A lot of contractors can install a furnace, but not all contractors install furnaces well. Poorly designed, sized and sealed ductwork can restrict airflow or reduce comfort and efficiency. High efficiency furnaces actually create condensation during normal operation and include a condensate drain. If the drain system is poorly designed and backs up, it can cause problems with furnace performance and reliability. Other issues such as incorrectly installed venting and fuel lines can affect performance as well, and it all can add up to reduced furnace lifespan.

Lack of routine maintenance

As you would expect, regular, routine maintenance is recommended to extend the performance and lifespan of your furnace. Most homeowners can inspect and clean or replace an air filter. But an HVAC professional will dig deeper with regular clean and check appointments. They can clean and inspect internal components like the heat exchanger, blower and motor assembly, inducer motor, burner and gas valve, and condensate traps and drains. And, they can make adjustments or minor repairs to improve performance and avoid bigger issues down the road.

Thermostat settings

Everybody has their own idea about how to set the thermostat. Some like to dial down the temperature and live with a cooler home for higher energy efficiency heating. Others want to crank up the heat for greater comfort. However, if you set your thermostat too low or too high you can potentially damage components that may either shorten the life of the furnace or lead to an inconvenient or expensive service call. It is generally recommended to set the thermostat no lower than 60⁰ Fahrenheit and no higher than 80⁰ Fahrenheit.

Signs You Are Nearing the End of Your Furnace Life Expectancy

While most homeowners would like their furnace lifespan to be forever, every unit will eventually need to be replaced. And, most of the time there will be signs that an aging furnace is ready to call it quits. Frequent service calls and expensive repair bills are obvious indications that it may be time to replace your furnace. Performance issues such as a general lack of comfort, furnace blowing cold air, uneven temperatures around the house, new/increased noise and trouble keeping up with the thermostat’s temperature setting all may indicate a serious issue and potentially the end of the furnace’s useful lifetime. Less obviously, if you notice an increase in your energy bills every month, you may have an issue with your heating system that needs attention.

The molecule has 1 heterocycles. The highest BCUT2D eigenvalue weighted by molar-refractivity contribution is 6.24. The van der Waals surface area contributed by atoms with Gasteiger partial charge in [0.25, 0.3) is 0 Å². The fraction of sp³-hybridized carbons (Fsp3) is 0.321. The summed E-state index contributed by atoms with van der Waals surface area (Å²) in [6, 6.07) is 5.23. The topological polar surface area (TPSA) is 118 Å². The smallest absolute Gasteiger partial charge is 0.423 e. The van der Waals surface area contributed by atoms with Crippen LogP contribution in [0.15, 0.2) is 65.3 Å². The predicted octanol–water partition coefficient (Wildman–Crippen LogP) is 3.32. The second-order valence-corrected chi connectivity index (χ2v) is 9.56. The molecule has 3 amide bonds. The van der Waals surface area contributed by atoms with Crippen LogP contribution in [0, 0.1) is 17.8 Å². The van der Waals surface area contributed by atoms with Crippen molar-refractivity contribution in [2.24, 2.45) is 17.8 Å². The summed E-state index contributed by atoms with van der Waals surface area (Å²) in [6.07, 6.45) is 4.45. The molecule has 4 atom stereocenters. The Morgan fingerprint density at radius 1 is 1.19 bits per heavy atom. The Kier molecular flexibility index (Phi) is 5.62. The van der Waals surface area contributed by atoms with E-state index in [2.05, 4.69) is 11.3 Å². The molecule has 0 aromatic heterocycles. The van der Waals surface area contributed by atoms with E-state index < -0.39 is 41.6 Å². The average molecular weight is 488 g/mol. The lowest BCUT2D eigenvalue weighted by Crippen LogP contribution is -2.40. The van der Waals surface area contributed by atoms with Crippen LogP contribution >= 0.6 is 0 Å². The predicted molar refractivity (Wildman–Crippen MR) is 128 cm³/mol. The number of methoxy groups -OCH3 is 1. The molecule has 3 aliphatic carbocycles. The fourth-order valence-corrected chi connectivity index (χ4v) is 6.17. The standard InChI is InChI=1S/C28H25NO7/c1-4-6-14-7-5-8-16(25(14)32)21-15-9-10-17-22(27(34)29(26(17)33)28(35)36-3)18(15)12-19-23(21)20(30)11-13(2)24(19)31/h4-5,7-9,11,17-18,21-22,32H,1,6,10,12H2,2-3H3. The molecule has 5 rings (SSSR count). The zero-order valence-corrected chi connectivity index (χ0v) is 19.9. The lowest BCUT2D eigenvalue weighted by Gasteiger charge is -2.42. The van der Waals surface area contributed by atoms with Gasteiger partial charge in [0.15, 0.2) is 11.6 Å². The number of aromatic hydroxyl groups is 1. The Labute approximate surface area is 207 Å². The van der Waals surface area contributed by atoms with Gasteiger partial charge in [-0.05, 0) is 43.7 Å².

How to extend the furnace lifespan

Most HVAC manufacturers and service technicians would probably agree that the number one way to extend furnace life expectancy is routine cleaning, maintenance and service. Keeping filters, motors and the heat exchanger free from dirt, dust and other debris will help ensure the best performance and efficiency of your furnace and can help prevent premature failure. For more detailed information on furnace service, what to expect, and how it can affect HVAC system performance, visit our dedicated page on this topic. Checking and cleaning a furnace air filter is usually a simple DIY project that most homeowners can handle themselves and offers a side benefit of maintaining better indoor air quality. Finally, if you do decide to replace your current system, you might consider including a heat pump with your new furnace instead of an air conditioner to create a dual-fuel system, which could lessen the workload of the furnace. Regardless, be sure to hire a qualified HVAC contractor to be sure the new furnace is sized and installed properly.